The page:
The Beatles gave us Mamma Mia!

I hope that title grabbed your attention and went “WHAT!“.

Let me explain. For regular readers of this blog you should know that I have a dirty secret. I meet up with a couple of friends on a Friday night and watch bad movies. One was from 1978 called Sgt Pepper’s Lonely Hearts Club Band.
From Sgt Pepper to Mamma MiaThe film is thought as the first, of what became known as “Jukebox musicals”. Basically, they take the songs from an artist, or album, and crowbar a “plot” to fit the songs.

This is what they did for Sgt Peppers. However, it’s not just that album they have raided as otherwise the film would only be about an hour long. They padded it out with songs from Abbey Road

What you can say is that the cast can sing. Acting on the other hand… There are some great people in the film. George Burns as Mr Kite. Yes, the person Sgt Pepper does the benefit for. Are you getting some of the plot already?

Steve Martin does a deranged version of Maxwell’s Silver Hammer. This time playing a Cosmetic Surgeon. He would later play an equally deranged Dentist in Little Shop Of Horrors. Not only that, we get Frankie Howerd doing a very stalkerish version of When I’m 64.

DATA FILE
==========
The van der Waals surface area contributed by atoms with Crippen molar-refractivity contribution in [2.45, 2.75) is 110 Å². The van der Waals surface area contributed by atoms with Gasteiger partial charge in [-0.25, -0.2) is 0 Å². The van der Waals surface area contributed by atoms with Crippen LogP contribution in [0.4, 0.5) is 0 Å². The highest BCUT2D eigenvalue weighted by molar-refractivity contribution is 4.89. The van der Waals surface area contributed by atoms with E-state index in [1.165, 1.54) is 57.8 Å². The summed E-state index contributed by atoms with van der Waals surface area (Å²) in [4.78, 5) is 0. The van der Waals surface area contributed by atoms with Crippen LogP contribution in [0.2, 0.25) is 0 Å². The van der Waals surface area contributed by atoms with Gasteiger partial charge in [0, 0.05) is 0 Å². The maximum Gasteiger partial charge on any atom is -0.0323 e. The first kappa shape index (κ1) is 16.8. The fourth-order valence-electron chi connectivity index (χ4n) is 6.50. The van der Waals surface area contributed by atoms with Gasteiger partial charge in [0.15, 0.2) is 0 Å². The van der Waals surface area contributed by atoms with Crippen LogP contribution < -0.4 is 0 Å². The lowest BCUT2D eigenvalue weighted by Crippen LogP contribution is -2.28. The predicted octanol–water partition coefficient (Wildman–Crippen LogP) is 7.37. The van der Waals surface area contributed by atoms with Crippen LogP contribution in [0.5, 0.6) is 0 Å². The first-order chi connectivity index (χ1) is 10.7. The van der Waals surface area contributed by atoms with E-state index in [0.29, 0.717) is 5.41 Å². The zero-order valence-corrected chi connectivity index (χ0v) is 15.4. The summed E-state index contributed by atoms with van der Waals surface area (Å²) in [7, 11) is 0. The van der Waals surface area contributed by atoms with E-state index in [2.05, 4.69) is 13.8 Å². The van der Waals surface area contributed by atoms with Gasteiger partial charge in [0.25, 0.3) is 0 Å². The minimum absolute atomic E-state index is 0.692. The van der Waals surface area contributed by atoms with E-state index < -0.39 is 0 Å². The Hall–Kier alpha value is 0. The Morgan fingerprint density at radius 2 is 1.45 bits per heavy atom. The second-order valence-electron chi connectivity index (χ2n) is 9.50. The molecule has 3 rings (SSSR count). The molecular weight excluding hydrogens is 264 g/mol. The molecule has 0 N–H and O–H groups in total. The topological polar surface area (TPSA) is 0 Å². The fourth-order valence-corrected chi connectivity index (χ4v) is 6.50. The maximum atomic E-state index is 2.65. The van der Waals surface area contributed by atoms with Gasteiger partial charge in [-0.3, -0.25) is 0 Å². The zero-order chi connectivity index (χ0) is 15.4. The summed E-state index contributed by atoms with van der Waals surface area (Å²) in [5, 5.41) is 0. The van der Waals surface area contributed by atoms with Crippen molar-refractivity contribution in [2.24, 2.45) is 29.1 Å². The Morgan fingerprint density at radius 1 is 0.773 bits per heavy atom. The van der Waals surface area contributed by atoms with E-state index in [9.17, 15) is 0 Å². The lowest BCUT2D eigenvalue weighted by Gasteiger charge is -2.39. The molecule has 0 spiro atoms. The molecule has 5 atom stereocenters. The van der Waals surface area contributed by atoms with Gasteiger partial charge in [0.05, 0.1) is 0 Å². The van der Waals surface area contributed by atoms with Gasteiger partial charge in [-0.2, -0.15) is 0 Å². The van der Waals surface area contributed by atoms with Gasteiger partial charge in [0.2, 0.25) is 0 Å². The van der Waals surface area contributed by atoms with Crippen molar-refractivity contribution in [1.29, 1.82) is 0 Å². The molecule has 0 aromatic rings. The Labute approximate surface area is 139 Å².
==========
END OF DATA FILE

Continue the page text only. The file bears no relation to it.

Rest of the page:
The most interesting one from the non-singers has to be George Burns’ version of Fixing A Hole. With 2 young girls as backing singers. What do you think? Just click play on the below video.

We also have Areosmith as the “evil band”. The heroes are the Bee Gees and Peter Frampton! Not only that, we get a great ensemble piece of who was famous in the late 70s. All of them can’t act, even if they don’t need to say anything. The only good thing is that the Bee Gees and Peter can do quite a good drunk. In the same scene we see “synchronised stoning” – 3 waiters smoking cannabis cigarettes in sync.

The cast is quite amazing as you can see with its IMDB entry, as well as who sings what. There are some great cover versions of both the well known, and not as known tracks from The Beatles albums used.

The smell of hairspray and cannabis wafts out of the screen, as much as the nausea that the acting in the film gives you. Fortunately, the only person to speak is George Burns. He gives his lines with the feeling of “it’s a job”. no passion but perfectly passable.

So without this film, we wouldn’t have got Mamma Mia, We Will Rock You, Rock of Ages and a million-and-one others that we have never heard of! Sometimes you could think that that would be a good thing. A world without Mama Mia maybe a slightly better one.